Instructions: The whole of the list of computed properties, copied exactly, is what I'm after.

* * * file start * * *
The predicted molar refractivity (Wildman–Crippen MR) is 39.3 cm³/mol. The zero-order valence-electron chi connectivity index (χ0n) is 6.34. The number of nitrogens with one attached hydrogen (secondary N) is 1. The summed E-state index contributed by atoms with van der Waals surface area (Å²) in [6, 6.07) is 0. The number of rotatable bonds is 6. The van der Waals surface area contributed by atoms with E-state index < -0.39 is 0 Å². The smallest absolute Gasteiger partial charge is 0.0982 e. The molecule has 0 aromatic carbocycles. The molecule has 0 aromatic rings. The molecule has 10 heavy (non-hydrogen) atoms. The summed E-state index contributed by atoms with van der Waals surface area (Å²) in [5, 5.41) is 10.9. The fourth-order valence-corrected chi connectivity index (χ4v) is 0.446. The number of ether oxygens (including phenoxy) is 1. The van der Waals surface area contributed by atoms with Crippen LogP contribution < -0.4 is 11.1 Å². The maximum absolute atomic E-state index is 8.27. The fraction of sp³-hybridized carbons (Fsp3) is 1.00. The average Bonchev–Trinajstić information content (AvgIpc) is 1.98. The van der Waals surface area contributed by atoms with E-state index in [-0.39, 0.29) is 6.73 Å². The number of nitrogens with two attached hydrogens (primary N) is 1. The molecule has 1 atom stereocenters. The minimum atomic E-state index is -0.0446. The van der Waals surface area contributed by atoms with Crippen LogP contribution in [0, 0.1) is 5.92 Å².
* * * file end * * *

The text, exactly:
The predicted molar refractivity (Wildman–Crippen MR) is 39.3 cm³/mol. The zero-order valence-electron chi connectivity index (χ0n) is 6.34. The number of nitrogens with one attached hydrogen (secondary N) is 1. The summed E-state index contributed by atoms with van der Waals surface area (Å²) in [6, 6.07) is 0. The number of rotatable bonds is 6. The van der Waals surface area contributed by atoms with E-state index < -0.39 is 0 Å². The smallest absolute Gasteiger partial charge is 0.0982 e. The molecule has 0 aromatic carbocycles. The molecule has 0 aromatic rings. The molecule has 10 heavy (non-hydrogen) atoms. The summed E-state index contributed by atoms with van der Waals surface area (Å²) in [5, 5.41) is 10.9. The fourth-order valence-corrected chi connectivity index (χ4v) is 0.446. The number of ether oxygens (including phenoxy) is 1. The van der Waals surface area contributed by atoms with Crippen LogP contribution < -0.4 is 11.1 Å². The maximum absolute atomic E-state index is 8.27. The fraction of sp³-hybridized carbons (Fsp3) is 1.00. The average Bonchev–Trinajstić information content (AvgIpc) is 1.98. The van der Waals surface area contributed by atoms with E-state index in [-0.39, 0.29) is 6.73 Å². The number of nitrogens with two attached hydrogens (primary N) is 1. The molecule has 1 atom stereocenters. The minimum atomic E-state index is -0.0446. The van der Waals surface area contributed by atoms with Crippen LogP contribution in [0, 0.1) is 5.92 Å².